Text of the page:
We visited Lake Clark immediately after Katmai and our time there was not fortuitous at all—David blew out his knee and we had to cancel our backpacking plans in favor of pitching a tent next to the airstrip in town. But through a different lens, it was perfect. We got to know a handful of people in the tiny fly-in town of Port Alsworth and they were all so warm and lovely as to make you believe in humanity all over again. Plus the hike we did get in was endlessly lovely, and our bush flights in and out of the park were, hands-down, some of the most majestic moments of our entire trip. Plus Lake Clark introduced us to the Wilder family, who joined us for our final two parks the next summer—Gates of the Arctic and Kobuk Valley—and made every moment so, so enjoyable.
This is the biggest cheat of all because Utahhas5NationalParks—but we really, honestly couldn’t choose just one. And considering the arbitrariness of park boundaries and that each of Utah’s parks highlights facets of the same geology, we don’t feel like we need to choose just one. Each is wonderful—full of multi-hued rock, arches, buttes, spires, hoodoos, fins, canyons and pioneer history. More than any other parks we visited, these ones make us feel at home. One of the things we learned on this trip is that we are desert people—the desert makes us feel clean and happy and whole—and of any spot in the U.S., I think we’re most likely to end up moving near one of the Utah parks.
Yosemite was the first land set aside for protection simply for its natural beauty, and though it was second to become a national park (after Yellowstone), it set the standard and the precedent for American conservation. It’s also one of the most famous and visited of the national parks, and we were more than intimidated to try to tackle it in a week. You really could spend a lifetime exploring this park and still have plenty left over to do; we packed our week with activities and barely, barely scratched the surface. Still, our time in Yosemite was one of the more peaceful parts of our trip, even with the inevitable crowds. Maybe it’s the experience of being dwarfed, everywhere you go, by monolithic slabs of granite and sweeping views, but for us the noise and busyness was absorbed in the grandeur of this place and we relished every minute there.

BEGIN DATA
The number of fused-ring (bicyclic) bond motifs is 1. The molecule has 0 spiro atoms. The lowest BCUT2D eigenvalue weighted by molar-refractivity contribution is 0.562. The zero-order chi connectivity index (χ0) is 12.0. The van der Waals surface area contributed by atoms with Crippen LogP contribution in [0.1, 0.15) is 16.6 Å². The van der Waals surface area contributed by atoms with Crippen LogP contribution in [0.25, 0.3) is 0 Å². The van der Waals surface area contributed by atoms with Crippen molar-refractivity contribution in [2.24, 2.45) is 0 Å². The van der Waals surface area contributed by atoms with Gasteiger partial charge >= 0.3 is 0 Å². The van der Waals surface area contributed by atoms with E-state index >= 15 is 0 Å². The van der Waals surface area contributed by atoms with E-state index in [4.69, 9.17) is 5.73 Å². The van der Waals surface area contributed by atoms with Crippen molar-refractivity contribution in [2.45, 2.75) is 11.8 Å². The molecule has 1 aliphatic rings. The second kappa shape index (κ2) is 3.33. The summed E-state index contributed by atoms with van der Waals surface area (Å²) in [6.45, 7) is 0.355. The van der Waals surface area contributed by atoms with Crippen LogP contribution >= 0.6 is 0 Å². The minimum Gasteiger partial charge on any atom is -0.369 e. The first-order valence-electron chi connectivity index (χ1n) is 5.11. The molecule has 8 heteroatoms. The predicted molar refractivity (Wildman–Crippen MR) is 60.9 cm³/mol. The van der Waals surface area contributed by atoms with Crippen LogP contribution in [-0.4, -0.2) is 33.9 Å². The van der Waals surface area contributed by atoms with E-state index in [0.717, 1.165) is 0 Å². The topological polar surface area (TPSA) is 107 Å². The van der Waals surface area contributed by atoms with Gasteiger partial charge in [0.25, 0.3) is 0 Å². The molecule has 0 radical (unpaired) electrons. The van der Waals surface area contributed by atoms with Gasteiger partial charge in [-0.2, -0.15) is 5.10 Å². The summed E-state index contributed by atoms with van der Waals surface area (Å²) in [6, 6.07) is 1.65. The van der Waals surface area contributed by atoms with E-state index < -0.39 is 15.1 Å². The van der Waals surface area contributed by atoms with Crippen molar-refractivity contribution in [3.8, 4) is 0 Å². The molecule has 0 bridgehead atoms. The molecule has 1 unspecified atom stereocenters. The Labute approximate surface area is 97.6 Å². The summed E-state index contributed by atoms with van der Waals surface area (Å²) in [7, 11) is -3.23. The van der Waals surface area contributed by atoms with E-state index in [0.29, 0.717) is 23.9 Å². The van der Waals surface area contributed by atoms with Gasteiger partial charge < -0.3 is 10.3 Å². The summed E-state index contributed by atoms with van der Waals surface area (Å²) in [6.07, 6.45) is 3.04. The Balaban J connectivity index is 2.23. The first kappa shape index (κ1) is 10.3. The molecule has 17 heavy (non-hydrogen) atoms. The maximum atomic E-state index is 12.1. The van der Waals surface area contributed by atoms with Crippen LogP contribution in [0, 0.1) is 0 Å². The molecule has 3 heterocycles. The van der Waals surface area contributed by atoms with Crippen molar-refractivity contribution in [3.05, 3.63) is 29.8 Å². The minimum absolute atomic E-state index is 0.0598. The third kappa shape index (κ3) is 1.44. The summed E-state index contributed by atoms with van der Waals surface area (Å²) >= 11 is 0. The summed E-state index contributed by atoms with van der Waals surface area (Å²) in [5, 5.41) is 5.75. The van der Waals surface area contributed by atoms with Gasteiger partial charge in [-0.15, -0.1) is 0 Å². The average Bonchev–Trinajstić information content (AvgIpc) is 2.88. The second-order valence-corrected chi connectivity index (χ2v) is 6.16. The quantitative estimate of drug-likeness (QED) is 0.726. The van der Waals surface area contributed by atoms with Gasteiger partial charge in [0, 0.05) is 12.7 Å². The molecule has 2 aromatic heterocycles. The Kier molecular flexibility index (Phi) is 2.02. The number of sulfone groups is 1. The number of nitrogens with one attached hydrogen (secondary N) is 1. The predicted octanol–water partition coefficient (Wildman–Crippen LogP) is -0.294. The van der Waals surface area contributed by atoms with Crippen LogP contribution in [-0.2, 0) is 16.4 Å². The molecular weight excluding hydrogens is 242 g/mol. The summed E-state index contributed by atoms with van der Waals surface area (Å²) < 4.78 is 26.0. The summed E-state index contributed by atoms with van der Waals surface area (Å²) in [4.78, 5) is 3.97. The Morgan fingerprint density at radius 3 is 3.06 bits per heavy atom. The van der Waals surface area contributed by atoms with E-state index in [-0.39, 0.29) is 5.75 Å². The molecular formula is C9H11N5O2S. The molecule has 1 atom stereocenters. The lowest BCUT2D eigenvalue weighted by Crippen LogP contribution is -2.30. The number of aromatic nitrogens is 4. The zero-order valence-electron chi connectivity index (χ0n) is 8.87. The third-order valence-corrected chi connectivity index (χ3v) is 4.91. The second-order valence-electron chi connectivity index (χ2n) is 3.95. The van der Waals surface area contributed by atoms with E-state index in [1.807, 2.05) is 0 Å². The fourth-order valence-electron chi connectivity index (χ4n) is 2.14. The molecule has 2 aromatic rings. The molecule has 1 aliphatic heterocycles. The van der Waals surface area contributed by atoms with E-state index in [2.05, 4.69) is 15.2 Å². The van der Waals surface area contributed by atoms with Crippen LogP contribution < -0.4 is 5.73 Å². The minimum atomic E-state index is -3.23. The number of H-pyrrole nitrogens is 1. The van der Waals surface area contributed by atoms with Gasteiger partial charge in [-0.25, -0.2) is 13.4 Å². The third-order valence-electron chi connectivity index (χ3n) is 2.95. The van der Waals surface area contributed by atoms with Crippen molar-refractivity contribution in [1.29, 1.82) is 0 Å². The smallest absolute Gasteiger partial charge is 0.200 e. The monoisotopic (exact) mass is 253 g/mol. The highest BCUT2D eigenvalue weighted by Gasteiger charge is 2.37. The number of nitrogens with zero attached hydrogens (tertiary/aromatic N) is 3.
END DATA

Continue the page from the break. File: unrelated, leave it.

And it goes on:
Even so, the crowds could be a drag at times. But the cure lay just a few miles south, where Kings Canyon National Park exhibits much of the same otherworldly beauty as Yosemite, but with far fewer people. We explored the canyon and beautiful Zumwalt Meadow, swam in the river, ran into the fluffiest little bear cub and his mom while hiking in Redwood Canyon, and experienced terrific sunsets over the valley. This was our favorite place to experience giant sequoias, too (though Sequoia NP borders Kings Canyon and the two parks are largely managed together, for some reason we had a much, much better experience in Kings Canyon. Sequoia was one of the only parks where everyone there seemed kinda surly and it really detracted from our experience. But beauty-wise, it’s on par with Kings Canyon for sure and we want to go back and experience it with a little more savvy so we can hopefully avoid the salty people and have a better time ;).)
Cheating here, pretty majorly because Floridahas3 NP’s, but they are a real triumvirate of goodness and if you’re visiting one, you might as well throw in the other two as well, right?? In Biscayne, we had one of our happiest afternoons EVER, paddling in the bay with scads of manatees, aka the baked potatoes of the sea. In Everglades, we had some of our trip’s best wildlife experiences, seeing loads of alligators, crocodiles and incredible bird life. We also learned more about conservation here than perhaps in any other park, plus we saw some of the best sunsets of our lives and spent a balmy Christmas paddling through the mangroves of Nine Mile Pond (and avoiding a sinister-looking croc). But maybe our favorite of the three was the remote and glorious Dry Tortugas—a tiny park jam-packed with history, incredible views, world-class snorkeling and sea life, this park is right at the top of our list of parks we’re looking forward to revisiting and spending more time.